CHAPTER - 3. MAYA AND ILLUSION - 6.
( Delivered in London )
"But", says the scientist, "we are just beginning to know a little: wait a few thousand years and we shall get the solution." "No," says the Vedantist, for he has proved beyond all doubt that the mind is limited, that it cannot go beyond certain limits — beyond time, space, and causation.
As no man can jump out of his own self, so no man can go beyond the limits that have been put upon him by the laws of time and space. Every attempt to solve the laws of causation, time, and space would be futile, because the very attempt would have to be made by taking for granted the existence of these three.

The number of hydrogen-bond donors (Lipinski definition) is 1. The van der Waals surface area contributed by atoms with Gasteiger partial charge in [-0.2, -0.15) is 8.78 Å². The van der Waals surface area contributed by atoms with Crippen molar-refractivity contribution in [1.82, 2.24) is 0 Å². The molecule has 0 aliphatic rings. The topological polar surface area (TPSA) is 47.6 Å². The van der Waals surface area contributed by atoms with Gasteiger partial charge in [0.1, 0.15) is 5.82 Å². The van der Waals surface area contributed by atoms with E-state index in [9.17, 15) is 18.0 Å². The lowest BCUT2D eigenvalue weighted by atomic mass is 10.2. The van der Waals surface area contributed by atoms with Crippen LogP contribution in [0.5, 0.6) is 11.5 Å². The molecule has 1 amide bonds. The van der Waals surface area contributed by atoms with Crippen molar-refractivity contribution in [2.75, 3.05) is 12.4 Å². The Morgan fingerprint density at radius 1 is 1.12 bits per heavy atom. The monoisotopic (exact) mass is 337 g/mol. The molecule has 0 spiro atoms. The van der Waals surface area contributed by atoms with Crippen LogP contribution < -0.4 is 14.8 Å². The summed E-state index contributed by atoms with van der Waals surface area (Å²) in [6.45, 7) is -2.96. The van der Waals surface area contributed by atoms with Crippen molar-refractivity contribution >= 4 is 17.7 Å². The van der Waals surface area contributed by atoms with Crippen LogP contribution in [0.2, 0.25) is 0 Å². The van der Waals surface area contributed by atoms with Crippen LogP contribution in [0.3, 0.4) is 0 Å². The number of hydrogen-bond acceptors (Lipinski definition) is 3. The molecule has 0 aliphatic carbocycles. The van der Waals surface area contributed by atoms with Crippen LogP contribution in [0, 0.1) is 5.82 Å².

What does the statement of the existence of the world mean, then? "This world has no existence." What is meant by that? It means that it has no absolute existence. It exists only in relation to my mind, to your mind, and to the mind of everyone else. We see this world with the five senses but if we had another sense, we would see in it something more.
If we had yet another sense, it would appear as something still different. It has, therefore, no real existence; it has no unchangeable, immovable, infinite existence. Nor can it be called non-existence, seeing that it exists, and we slave to work in and through it. It is a mixture of existence and non-existence.
To be continued ....